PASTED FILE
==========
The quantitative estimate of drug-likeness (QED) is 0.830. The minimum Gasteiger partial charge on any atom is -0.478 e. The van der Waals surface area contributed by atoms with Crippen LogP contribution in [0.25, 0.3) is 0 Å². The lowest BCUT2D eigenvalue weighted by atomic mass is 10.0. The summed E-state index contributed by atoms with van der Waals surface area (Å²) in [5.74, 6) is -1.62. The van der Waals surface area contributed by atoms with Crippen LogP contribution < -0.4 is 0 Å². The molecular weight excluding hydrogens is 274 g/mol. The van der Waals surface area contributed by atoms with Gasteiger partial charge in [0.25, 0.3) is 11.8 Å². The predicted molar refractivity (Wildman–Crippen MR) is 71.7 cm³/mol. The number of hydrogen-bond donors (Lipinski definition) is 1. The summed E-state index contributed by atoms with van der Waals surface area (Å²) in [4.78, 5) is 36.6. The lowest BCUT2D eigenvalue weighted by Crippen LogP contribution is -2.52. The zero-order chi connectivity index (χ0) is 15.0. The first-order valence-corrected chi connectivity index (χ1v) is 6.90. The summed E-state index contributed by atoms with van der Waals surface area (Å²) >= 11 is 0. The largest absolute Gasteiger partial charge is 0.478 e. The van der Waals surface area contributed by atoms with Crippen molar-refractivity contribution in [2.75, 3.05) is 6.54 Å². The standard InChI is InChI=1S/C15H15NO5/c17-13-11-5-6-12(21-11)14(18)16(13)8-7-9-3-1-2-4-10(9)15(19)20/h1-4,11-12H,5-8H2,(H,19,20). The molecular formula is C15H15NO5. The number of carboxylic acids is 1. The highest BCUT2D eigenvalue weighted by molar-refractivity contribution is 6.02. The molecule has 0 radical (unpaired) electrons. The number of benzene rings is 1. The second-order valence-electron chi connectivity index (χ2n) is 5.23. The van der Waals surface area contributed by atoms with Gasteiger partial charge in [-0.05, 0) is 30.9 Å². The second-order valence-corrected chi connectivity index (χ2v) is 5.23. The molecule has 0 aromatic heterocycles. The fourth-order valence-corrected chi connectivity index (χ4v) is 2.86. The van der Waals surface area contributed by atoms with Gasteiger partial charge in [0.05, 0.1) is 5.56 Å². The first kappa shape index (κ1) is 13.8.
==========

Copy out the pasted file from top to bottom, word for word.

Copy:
The quantitative estimate of drug-likeness (QED) is 0.830. The minimum Gasteiger partial charge on any atom is -0.478 e. The van der Waals surface area contributed by atoms with Crippen LogP contribution in [0.25, 0.3) is 0 Å². The lowest BCUT2D eigenvalue weighted by atomic mass is 10.0. The summed E-state index contributed by atoms with van der Waals surface area (Å²) in [5.74, 6) is -1.62. The van der Waals surface area contributed by atoms with Crippen LogP contribution < -0.4 is 0 Å². The molecular weight excluding hydrogens is 274 g/mol. The van der Waals surface area contributed by atoms with Gasteiger partial charge in [0.25, 0.3) is 11.8 Å². The predicted molar refractivity (Wildman–Crippen MR) is 71.7 cm³/mol. The number of hydrogen-bond donors (Lipinski definition) is 1. The summed E-state index contributed by atoms with van der Waals surface area (Å²) in [4.78, 5) is 36.6. The lowest BCUT2D eigenvalue weighted by Crippen LogP contribution is -2.52. The zero-order chi connectivity index (χ0) is 15.0. The first-order valence-corrected chi connectivity index (χ1v) is 6.90. The summed E-state index contributed by atoms with van der Waals surface area (Å²) >= 11 is 0. The largest absolute Gasteiger partial charge is 0.478 e. The van der Waals surface area contributed by atoms with Crippen molar-refractivity contribution in [2.75, 3.05) is 6.54 Å². The standard InChI is InChI=1S/C15H15NO5/c17-13-11-5-6-12(21-11)14(18)16(13)8-7-9-3-1-2-4-10(9)15(19)20/h1-4,11-12H,5-8H2,(H,19,20). The molecular formula is C15H15NO5. The number of carboxylic acids is 1. The highest BCUT2D eigenvalue weighted by molar-refractivity contribution is 6.02. The molecule has 0 radical (unpaired) electrons. The number of benzene rings is 1. The second-order valence-electron chi connectivity index (χ2n) is 5.23. The van der Waals surface area contributed by atoms with Gasteiger partial charge in [-0.05, 0) is 30.9 Å². The second-order valence-corrected chi connectivity index (χ2v) is 5.23. The molecule has 0 aromatic heterocycles. The fourth-order valence-corrected chi connectivity index (χ4v) is 2.86. The van der Waals surface area contributed by atoms with Gasteiger partial charge in [0.05, 0.1) is 5.56 Å². The first kappa shape index (κ1) is 13.8.